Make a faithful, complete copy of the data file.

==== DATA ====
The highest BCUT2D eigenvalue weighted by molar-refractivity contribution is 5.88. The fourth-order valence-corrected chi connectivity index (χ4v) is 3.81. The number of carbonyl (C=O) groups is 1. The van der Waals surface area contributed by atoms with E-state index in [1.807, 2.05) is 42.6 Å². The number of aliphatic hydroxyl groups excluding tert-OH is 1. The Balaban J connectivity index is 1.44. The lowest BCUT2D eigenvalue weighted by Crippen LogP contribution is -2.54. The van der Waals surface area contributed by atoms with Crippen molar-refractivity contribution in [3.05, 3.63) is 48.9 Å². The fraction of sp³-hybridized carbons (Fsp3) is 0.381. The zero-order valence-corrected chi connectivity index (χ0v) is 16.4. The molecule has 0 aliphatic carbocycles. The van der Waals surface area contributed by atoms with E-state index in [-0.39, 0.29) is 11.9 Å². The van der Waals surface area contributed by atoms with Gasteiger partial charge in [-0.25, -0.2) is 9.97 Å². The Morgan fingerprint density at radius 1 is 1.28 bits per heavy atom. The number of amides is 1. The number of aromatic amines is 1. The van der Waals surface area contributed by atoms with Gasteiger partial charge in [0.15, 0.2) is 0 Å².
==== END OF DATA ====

The highest BCUT2D eigenvalue weighted by molar-refractivity contribution is 5.88. The fourth-order valence-corrected chi connectivity index (χ4v) is 3.81. The number of carbonyl (C=O) groups is 1. The van der Waals surface area contributed by atoms with E-state index in [1.807, 2.05) is 42.6 Å². The number of aliphatic hydroxyl groups excluding tert-OH is 1. The Balaban J connectivity index is 1.44. The lowest BCUT2D eigenvalue weighted by Crippen LogP contribution is -2.54. The van der Waals surface area contributed by atoms with Crippen molar-refractivity contribution in [3.05, 3.63) is 48.9 Å². The fraction of sp³-hybridized carbons (Fsp3) is 0.381. The zero-order valence-corrected chi connectivity index (χ0v) is 16.4. The molecule has 0 aliphatic carbocycles. The van der Waals surface area contributed by atoms with E-state index in [-0.39, 0.29) is 11.9 Å². The van der Waals surface area contributed by atoms with Gasteiger partial charge in [-0.25, -0.2) is 9.97 Å². The Morgan fingerprint density at radius 1 is 1.28 bits per heavy atom. The number of amides is 1. The number of aromatic amines is 1. The van der Waals surface area contributed by atoms with Gasteiger partial charge in [0.15, 0.2) is 0 Å².